Exploring AI at a Mile High

Hurry up and wait: Colorado passes landmark AI Act, but it won't go into effect until 2026

Phil Nugent

Boulder, Colorado

Last updated on Jul 9, 2024

Posted on Jul 8, 2024

Earlier this year, Colorado state legislators passed a landmark artificial intelligence bill, SB 205 (Consumer Protections for Interactions with Artificial Intelligence). And although the term “landmark” is often overused, it’s certainly appropriate in this case. As many observers have indicated, the Colorado AI Act is the country’s first comprehensive AI bias law.

What does “comprehensive” mean, in this case? It means that this law doesn’t shy away from the the big issues. As attorneys at Venable LLP point out, “This landmark legislation, among the first of its kind in the United States, imposes rigorous standards on businesses employing ‘high-risk’ AI tools in critical sectors like employment, housing, finance, education, and healthcare.”

At the crux of the legislation is that concept of “high-risk” AI tools. Foley & Lardner LLP suggests that the Act “defines ‘high-risk AI systems’ as those that make or are a substantial factor in making ‘consequential’ decisions. It defines a “substantial factor” as a factor that assists in making a consequential decision, is capable of altering the outcome of a substantial decision, or is generated by an AI system.”

What does all that mean? In a nutshell, it means that when an AI tool is used in making a major decision, such as one affecting someone’s career, finances, health, or life, the business that has developed that tool, as well as the business using (or deploying) it, need to comply with certain provisions in the Act to ensure that the tool does not rely on biased data to make its decisions.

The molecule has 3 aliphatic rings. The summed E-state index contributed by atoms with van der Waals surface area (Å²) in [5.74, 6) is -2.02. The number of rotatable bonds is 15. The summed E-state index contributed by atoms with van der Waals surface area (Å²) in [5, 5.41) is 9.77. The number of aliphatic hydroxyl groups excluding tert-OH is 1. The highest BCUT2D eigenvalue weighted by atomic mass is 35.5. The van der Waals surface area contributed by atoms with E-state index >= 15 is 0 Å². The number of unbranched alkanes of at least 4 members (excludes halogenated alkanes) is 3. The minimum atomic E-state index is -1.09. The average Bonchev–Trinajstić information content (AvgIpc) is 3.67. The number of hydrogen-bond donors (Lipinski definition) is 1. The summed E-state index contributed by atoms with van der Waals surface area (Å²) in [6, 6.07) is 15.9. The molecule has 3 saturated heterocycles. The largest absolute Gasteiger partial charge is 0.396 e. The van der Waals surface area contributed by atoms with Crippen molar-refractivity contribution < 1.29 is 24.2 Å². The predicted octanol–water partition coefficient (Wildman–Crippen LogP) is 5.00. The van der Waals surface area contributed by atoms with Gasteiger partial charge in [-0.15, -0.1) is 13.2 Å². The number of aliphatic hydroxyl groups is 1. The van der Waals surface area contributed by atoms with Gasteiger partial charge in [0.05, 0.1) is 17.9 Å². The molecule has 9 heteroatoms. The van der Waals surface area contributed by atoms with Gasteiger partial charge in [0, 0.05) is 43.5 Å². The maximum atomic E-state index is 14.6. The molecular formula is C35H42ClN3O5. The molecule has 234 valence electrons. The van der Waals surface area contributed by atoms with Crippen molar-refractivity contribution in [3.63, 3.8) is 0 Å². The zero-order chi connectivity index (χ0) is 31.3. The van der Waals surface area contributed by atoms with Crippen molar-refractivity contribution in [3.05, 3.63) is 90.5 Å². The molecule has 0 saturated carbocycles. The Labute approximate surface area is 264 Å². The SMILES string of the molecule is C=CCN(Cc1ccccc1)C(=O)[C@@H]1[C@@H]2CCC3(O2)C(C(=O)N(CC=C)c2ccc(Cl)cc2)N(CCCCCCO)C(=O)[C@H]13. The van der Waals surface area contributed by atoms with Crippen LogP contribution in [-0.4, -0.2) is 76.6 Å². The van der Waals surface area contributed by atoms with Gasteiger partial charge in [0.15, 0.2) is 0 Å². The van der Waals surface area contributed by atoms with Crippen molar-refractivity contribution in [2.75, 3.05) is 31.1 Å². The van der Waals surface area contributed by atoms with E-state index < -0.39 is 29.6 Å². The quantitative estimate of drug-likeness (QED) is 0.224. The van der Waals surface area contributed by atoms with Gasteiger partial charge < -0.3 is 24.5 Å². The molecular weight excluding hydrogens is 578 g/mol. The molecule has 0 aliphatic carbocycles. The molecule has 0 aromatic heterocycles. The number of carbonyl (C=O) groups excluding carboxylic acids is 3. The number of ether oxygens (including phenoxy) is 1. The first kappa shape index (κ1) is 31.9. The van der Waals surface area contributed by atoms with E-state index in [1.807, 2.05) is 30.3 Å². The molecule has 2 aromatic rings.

In the weeks before the Act was passed, there were many concerns on all sides about its perceived flaws. Many AI entrepreneurs thought it was too restrictive of their ability to effectively operate in Colorado without potentially punitive requirements. These requirements, while perhaps seen by many large tech companies as just additional legal hoops to jump through, were considered to be something of an existential threat to Colorado startups.

At the same time, other parties, such as Consumer Reports, thought the bill didn’t go far enough in providing protections for all the Coloradans who would be affected by AI in some of the most important interactions and transactions of their lives, such as applying for a job, purchasing a home.

However, over the course of several weeks, the bill went through some fairly significant modifications, and ultimately, it wound up on the Governor’s desk for his signature. On May 17, 2024, Gov. Jared Polis signed the bill, albeit with “reservations,” and thus the bill became law, the Colorado AI Act.

And yet, one of the most unusual things about the Act is that it will not go into effect until February 1, 2026, nearly 20 months after it was signed.

This 20-month delay allowed Polis to declare that despite his reservations, he thought that the Act was a good starting point and there would be sufficient time ahead for the Colorado General Assembly to amend it in ways that would further improve it.

In the months ahead, Colorado AI News will be taking a deeper dive into the Act, what it’s likely to mean for Coloradan citizens and businesses, and how it might be amended before it takes effect.

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